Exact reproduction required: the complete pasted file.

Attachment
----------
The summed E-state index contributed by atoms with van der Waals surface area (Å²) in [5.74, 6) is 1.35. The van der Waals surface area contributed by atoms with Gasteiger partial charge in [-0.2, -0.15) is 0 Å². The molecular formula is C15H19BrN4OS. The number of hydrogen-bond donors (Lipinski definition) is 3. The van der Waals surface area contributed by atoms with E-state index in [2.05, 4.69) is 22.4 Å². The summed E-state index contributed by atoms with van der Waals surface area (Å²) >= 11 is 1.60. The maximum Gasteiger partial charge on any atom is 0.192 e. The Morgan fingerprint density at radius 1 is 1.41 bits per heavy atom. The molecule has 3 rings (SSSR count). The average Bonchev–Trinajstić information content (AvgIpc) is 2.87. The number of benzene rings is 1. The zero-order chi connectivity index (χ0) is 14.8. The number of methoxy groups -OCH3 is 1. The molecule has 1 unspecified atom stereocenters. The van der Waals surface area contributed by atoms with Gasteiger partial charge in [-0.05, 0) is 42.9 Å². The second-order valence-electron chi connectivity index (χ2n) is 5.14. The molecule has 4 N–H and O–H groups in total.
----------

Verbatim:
The summed E-state index contributed by atoms with van der Waals surface area (Å²) in [5.74, 6) is 1.35. The van der Waals surface area contributed by atoms with Gasteiger partial charge in [-0.2, -0.15) is 0 Å². The molecular formula is C15H19BrN4OS. The number of hydrogen-bond donors (Lipinski definition) is 3. The van der Waals surface area contributed by atoms with E-state index in [2.05, 4.69) is 22.4 Å². The summed E-state index contributed by atoms with van der Waals surface area (Å²) >= 11 is 1.60. The maximum Gasteiger partial charge on any atom is 0.192 e. The Morgan fingerprint density at radius 1 is 1.41 bits per heavy atom. The molecule has 3 rings (SSSR count). The average Bonchev–Trinajstić information content (AvgIpc) is 2.87. The number of benzene rings is 1. The zero-order chi connectivity index (χ0) is 14.8. The number of methoxy groups -OCH3 is 1. The molecule has 1 unspecified atom stereocenters. The van der Waals surface area contributed by atoms with Gasteiger partial charge in [-0.05, 0) is 42.9 Å². The second-order valence-electron chi connectivity index (χ2n) is 5.14. The molecule has 4 N–H and O–H groups in total.